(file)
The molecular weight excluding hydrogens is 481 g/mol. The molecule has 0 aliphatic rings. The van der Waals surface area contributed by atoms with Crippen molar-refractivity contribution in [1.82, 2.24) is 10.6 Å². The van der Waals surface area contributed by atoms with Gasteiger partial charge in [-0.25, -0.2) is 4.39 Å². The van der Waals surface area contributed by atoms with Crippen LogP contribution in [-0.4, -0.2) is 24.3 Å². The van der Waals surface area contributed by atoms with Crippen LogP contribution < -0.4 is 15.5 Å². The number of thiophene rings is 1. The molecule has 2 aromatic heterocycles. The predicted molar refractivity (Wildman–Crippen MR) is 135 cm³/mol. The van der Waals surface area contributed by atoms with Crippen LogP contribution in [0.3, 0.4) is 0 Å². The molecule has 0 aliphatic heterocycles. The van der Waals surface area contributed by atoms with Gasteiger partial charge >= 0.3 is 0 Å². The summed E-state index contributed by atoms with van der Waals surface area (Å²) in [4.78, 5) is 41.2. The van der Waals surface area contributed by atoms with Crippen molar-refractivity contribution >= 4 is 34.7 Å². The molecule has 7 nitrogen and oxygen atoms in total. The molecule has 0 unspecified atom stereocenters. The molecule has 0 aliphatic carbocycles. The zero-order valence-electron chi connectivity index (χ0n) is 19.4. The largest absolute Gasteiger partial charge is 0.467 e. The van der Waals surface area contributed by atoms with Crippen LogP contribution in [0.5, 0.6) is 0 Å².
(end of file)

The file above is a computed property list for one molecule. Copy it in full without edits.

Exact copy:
The molecular weight excluding hydrogens is 481 g/mol. The molecule has 0 aliphatic rings. The van der Waals surface area contributed by atoms with Crippen molar-refractivity contribution in [1.82, 2.24) is 10.6 Å². The van der Waals surface area contributed by atoms with Gasteiger partial charge in [-0.25, -0.2) is 4.39 Å². The van der Waals surface area contributed by atoms with Crippen LogP contribution in [-0.4, -0.2) is 24.3 Å². The van der Waals surface area contributed by atoms with Crippen LogP contribution < -0.4 is 15.5 Å². The number of thiophene rings is 1. The molecule has 2 aromatic heterocycles. The predicted molar refractivity (Wildman–Crippen MR) is 135 cm³/mol. The van der Waals surface area contributed by atoms with Crippen LogP contribution in [0.3, 0.4) is 0 Å². The molecule has 0 aliphatic heterocycles. The van der Waals surface area contributed by atoms with Gasteiger partial charge >= 0.3 is 0 Å². The summed E-state index contributed by atoms with van der Waals surface area (Å²) in [4.78, 5) is 41.2. The van der Waals surface area contributed by atoms with Crippen molar-refractivity contribution >= 4 is 34.7 Å². The molecule has 7 nitrogen and oxygen atoms in total. The molecule has 0 unspecified atom stereocenters. The molecule has 0 aliphatic carbocycles. The zero-order valence-electron chi connectivity index (χ0n) is 19.4. The largest absolute Gasteiger partial charge is 0.467 e. The van der Waals surface area contributed by atoms with Crippen LogP contribution in [0.5, 0.6) is 0 Å².